Some nebulas must collapse, otherwise there wouldn't be any more star formation. According to this site, a molecular core (a high density region of a nebula containing molecules, e.g. molecular hydrogen) has reached a critical density and will collapse at 108 cm-3 - and the unit they talk about here is particles (or molecules), I guess.

Once a molecular core starts collapsing it must eventually get denser than the Earth's atmosphere. After all, we are talking about the conversion of gas and dust into actual stars.
NASA wrote:

The temperature at the very center of the Sun is about 15,000,000° C (27,000,000° F) and the density is about 150 g/cm³ (approximately 10 times the density of gold, 19.3 g/cm³ or lead, 11.3 g/cm³). Both the temperature and the density decrease as one moves outward from the center of the Sun. The nuclear burning is almost completely shut off beyond the outer edge of the core (about 25% of the distance to the surface or 175,000 km from the center). At that point the temperature is only half its central value and the density drops to about 20 g/cm³.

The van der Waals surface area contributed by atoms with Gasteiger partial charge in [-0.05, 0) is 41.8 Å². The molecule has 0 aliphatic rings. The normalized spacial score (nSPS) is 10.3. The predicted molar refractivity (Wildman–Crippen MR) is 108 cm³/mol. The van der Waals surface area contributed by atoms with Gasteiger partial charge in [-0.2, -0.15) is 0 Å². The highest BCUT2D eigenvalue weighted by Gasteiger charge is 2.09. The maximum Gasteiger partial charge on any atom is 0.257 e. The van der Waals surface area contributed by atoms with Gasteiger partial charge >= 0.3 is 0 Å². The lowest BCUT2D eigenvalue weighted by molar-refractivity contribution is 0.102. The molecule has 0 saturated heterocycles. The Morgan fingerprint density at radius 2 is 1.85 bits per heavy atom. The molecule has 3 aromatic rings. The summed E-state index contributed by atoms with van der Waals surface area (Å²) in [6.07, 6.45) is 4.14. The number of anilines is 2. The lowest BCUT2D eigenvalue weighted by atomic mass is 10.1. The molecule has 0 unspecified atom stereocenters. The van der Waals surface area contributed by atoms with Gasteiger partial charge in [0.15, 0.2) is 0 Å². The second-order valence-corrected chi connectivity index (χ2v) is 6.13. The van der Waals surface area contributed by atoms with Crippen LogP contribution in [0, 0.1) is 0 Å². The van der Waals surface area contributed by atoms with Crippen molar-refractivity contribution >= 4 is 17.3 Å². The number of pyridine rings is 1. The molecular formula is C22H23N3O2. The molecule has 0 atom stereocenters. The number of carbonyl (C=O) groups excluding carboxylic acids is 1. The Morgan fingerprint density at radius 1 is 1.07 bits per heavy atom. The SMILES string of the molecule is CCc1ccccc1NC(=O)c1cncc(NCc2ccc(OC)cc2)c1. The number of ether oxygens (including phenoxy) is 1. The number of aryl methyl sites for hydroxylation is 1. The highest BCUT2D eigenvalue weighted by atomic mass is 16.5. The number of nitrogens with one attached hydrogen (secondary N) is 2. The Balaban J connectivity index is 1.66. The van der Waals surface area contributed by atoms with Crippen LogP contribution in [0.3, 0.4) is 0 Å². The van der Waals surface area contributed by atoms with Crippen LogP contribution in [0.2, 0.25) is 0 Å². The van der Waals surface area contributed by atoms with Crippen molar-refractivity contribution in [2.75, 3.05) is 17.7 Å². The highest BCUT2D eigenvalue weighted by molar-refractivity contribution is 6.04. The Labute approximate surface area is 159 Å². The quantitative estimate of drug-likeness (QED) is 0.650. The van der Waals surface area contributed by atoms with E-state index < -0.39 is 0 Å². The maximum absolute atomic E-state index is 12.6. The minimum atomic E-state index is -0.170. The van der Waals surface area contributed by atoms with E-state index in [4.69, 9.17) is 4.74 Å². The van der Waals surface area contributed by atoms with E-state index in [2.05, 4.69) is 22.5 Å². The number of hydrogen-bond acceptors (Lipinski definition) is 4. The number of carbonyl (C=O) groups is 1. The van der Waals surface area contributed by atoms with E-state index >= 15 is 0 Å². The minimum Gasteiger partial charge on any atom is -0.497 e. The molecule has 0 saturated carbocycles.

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Re: APOD: Horsehead and Flame (2022 Dec 29)

Post by beryllium732 » Fri Dec 30, 2022 6:14 pm

Are the glowing waves from the most upper left reflections or bow chocks?

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Re: APOD: Horsehead and Flame (2022 Dec 29)

Post by Ann » Sat Dec 31, 2022 5:59 am

beryllium732 wrote: Fri Dec 30, 2022 6:14 pm Are the glowing waves from the most upper left reflections or bow chocks?
Are you talking about these things?

Part of APOD 29 December 2022 with arrows.png

They are definitely not bow shocks. I don't think they are real, or rather: I think we are seeing some sort of reflections from inside the camera. And the light that is being reflected is the light from bright blue star Alnilam, the middle star of the Belt stars.

Take a look at the picture below where you can see Alnilam as well as the two reflection nebulas that you can see at left in the small picture I just posted. Now take a look at this picture: